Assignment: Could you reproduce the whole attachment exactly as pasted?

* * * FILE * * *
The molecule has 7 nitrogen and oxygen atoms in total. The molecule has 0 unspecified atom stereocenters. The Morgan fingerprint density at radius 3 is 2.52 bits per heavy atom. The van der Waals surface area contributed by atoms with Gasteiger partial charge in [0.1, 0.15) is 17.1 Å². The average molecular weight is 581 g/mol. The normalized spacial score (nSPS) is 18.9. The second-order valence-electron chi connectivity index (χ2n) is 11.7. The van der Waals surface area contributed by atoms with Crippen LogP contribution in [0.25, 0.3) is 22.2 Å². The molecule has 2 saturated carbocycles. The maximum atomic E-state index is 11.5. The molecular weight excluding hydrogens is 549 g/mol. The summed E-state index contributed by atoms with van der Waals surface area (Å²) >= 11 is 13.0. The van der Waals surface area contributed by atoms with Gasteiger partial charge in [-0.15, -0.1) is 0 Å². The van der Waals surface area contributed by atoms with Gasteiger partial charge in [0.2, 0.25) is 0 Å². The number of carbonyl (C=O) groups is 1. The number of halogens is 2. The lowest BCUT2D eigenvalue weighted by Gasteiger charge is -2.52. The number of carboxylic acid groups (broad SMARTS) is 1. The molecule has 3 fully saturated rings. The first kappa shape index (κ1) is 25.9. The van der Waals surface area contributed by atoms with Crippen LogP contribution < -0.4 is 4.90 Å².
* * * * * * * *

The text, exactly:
The molecule has 7 nitrogen and oxygen atoms in total. The molecule has 0 unspecified atom stereocenters. The Morgan fingerprint density at radius 3 is 2.52 bits per heavy atom. The van der Waals surface area contributed by atoms with Gasteiger partial charge in [0.1, 0.15) is 17.1 Å². The average molecular weight is 581 g/mol. The normalized spacial score (nSPS) is 18.9. The second-order valence-electron chi connectivity index (χ2n) is 11.7. The van der Waals surface area contributed by atoms with Crippen LogP contribution in [0.25, 0.3) is 22.2 Å². The molecule has 2 saturated carbocycles. The maximum atomic E-state index is 11.5. The molecular weight excluding hydrogens is 549 g/mol. The summed E-state index contributed by atoms with van der Waals surface area (Å²) >= 11 is 13.0. The van der Waals surface area contributed by atoms with Gasteiger partial charge in [-0.15, -0.1) is 0 Å². The van der Waals surface area contributed by atoms with Gasteiger partial charge in [0.2, 0.25) is 0 Å². The number of carbonyl (C=O) groups is 1. The number of halogens is 2. The lowest BCUT2D eigenvalue weighted by Gasteiger charge is -2.52. The number of carboxylic acid groups (broad SMARTS) is 1. The molecule has 3 fully saturated rings. The first kappa shape index (κ1) is 25.9. The van der Waals surface area contributed by atoms with Crippen LogP contribution < -0.4 is 4.90 Å².